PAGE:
Apparent size 1.6 by 1.6 arcmin?

NGC 4730 (= PGC 43611)
Discovered (Jun 8, 1834) by
John Herschel
A 13th-magnitude lenticular galaxy (type E/S0?) in Centaurus (RA 12 52 00.5, Dec -41 08 49)
Apparent size 1.0 by 1.0 arcmin?

NGC 4731 (= PGC 43507 = PGC 1033347)
Discovered (Apr 25, 1784) by
William Herschel
A 12th-magnitude spiral galaxy (type SB(s)cd) in Virgo (RA 12 51 01.0, Dec -06 23 33)
The first IC adds "William Herschel in 1784 described it as 'a little brighter middle', not 'suddenly brighter middle', as in the GC. There has apparently not been any change; it is diffused, without condensation. The RA in NGC (per John Herschel) is correct (Armagh, 2 observations)". Based on a recessional velocity of 1490 km/sec, NGC 4731 is about 70 million light years away, in good agreement with redshift-independent distance measurements of 45 to 85 million light years in diameter. This probably makes it a member of the Virgo Cluster of galaxies, even though it is not listed in the Virgo Cluster Catalog. Given its probable distance and its apparent size of 6.6 by 3.2 arcmins, the galaxy is about 125 thousand light years across. The distortion of NGC 4731's spiral arms is believed to be due to gravitational interaction with giant elliptical galaxy NGC 4697, shown in the widest-field image below.
Wikisky image of NGC 4731
Above, an 8 arcmin wide closeup of NGC 4731
Below, a 12 arcmin wide region centered on the galaxy
Wikisky image of region near NGC 4731
Below, a 1 degree wide region centered between NGC 4731 and NGC 4697
Wikisky image of region between NGC 4731 and NGC 4697
(The view above is centered at RA 12 49 50, Dec -06 04 45)

PGC 43526 (= "NGC 4731A")
Not an NGC object but sometimes called NGC 4731A due to its general proximity to
NGC 4731
A 13th-magnitude irregular galaxy (type Irr?) in Virgo (RA 12 51 13.1, Dec -06 33 35)
Apparent size 1.3 by 1.1 arcmin?

NGC 4732 (= PGC 43430)
Discovered (Apr 26, 1789) by
William Herschel
A 14th-magnitude elliptical galaxy (type E5?) in Ursa Major (RA 12 50 07.0, Dec +52 51 00)
Apparent size 1.2 by 0.6 arcmin?

NGC 4733 (= PGC 43516)
Discovered (Mar 15, 1784) by
William Herschel
A 12th-magnitude elliptical galaxy (type E0?) in Virgo (RA 12 51 06.7, Dec +10 54 43)
Apparent size 2.2 by 2.2 arcmin? Listed as a member (VCC 2087) of the Virgo Cluster.

NGC 4734 (= PGC 43525)
Discovered (Apr 7, 1828) by
John Herschel
A 14th-magnitude spiral galaxy (type Sc?) in Virgo (RA 12 51 12.8, Dec +04 51 31)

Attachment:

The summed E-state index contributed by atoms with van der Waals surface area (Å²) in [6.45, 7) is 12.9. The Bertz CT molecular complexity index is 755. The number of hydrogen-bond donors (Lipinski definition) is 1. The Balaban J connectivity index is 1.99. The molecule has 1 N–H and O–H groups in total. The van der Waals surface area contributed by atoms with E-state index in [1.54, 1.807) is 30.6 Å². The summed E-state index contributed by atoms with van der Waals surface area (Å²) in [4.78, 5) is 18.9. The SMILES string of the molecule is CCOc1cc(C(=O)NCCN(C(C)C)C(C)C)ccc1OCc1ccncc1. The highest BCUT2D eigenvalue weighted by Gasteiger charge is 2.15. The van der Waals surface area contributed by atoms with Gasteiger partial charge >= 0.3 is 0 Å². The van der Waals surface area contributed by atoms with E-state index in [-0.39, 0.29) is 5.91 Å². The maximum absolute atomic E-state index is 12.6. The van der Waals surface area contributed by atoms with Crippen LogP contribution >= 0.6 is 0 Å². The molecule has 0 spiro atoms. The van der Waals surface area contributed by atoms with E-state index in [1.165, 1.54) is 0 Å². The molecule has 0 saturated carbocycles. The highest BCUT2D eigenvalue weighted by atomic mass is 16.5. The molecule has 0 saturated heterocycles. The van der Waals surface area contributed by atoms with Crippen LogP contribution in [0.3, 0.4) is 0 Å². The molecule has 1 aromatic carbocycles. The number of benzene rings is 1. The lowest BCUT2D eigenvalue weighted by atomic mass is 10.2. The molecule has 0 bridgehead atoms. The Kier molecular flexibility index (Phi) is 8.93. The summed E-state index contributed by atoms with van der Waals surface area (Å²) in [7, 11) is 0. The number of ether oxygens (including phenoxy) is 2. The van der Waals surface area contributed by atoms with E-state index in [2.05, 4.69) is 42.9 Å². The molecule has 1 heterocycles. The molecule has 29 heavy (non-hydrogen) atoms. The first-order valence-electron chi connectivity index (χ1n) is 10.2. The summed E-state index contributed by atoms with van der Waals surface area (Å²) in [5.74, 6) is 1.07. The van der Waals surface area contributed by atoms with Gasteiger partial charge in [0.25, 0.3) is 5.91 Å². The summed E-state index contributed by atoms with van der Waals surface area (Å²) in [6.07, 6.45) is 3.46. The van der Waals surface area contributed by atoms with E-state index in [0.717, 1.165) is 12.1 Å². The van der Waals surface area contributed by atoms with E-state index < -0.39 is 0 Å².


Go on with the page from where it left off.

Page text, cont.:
Apparent size 1.0 by 0.8 arcmin?

NGC 4735 (= PGC 43509)
Discovered (May 9, 1885) by
Guillaume Bigourdan (II-56)
A 15th-magnitude spiral galaxy (type SBbc?) in Coma Berenices (RA 12 51 01.9, Dec +28 55 41)
Apparent size 0.6 by 0.3 arcmin?

NGC 4736 (=
M94 = PGC 43495)
Discovered (Mar 22, 1781) by Pierre Méchain
Observed/recorded (Mar 24, 1781) by Charles Messier as M94
Also observed (Apr 28, 1827) by John Herschel
A magnitude 8.2 spiral galaxy (type (R)SA(r)ab?) in Canes Venatici (RA 12 50 53.1, Dec +41 07 17)
Historical Identification: Per Dreyer, NGC 4736 (= GC 3258 = JH 1456, Méchain, M94, 1860 RA 12 44 17, NPD 48 07.0) is "very bright, large, irregularly round, very suddenly very much bright middle and bright nucleus, mottled but not resolved". The position precesses to RA 12 50 53.2, Dec +41 07 14, essentially dead center on the galaxy listed above and the description fits, so the identification is certain.
Physical Information: The 310 km/sec recessional velocity of M94 is too small in comparison to peculiar (non-Hubble expansion) velocities to provide a reliable distance indicator, but as it happens, does suggest a distance in line with redshift-independent distance estimates of 14 to 21 million light years. Using the most commonly accepted distance of 15 million light years, the galaxy's 11 by 9 arcmin wide central region corresponds to about 50 thousand light years, but the outer ring, which covers the best part of 18 arcmin, extends another 30 thousand light years or so. Recent infrared and ultraviolet studies show that the outer ring is only the most visible portion of a complex system of spiral arms, presumably caused by self-induced gravitational instabilities (M94 appears to be a "field" galaxy, with no nearby galaxies which could provide a signficant gravitational interaction). The core of the galaxy contains a 7000 light year wide ring of exceptionally hot, bright young stars which must have formed in a "starburst" less than 10 million years ago. Because of the intense radiation of this central ring, M94 is classified as a Seyfert galaxy (type Sy 2).
SDSS image of spiral galaxy NGC 4736, also known as M94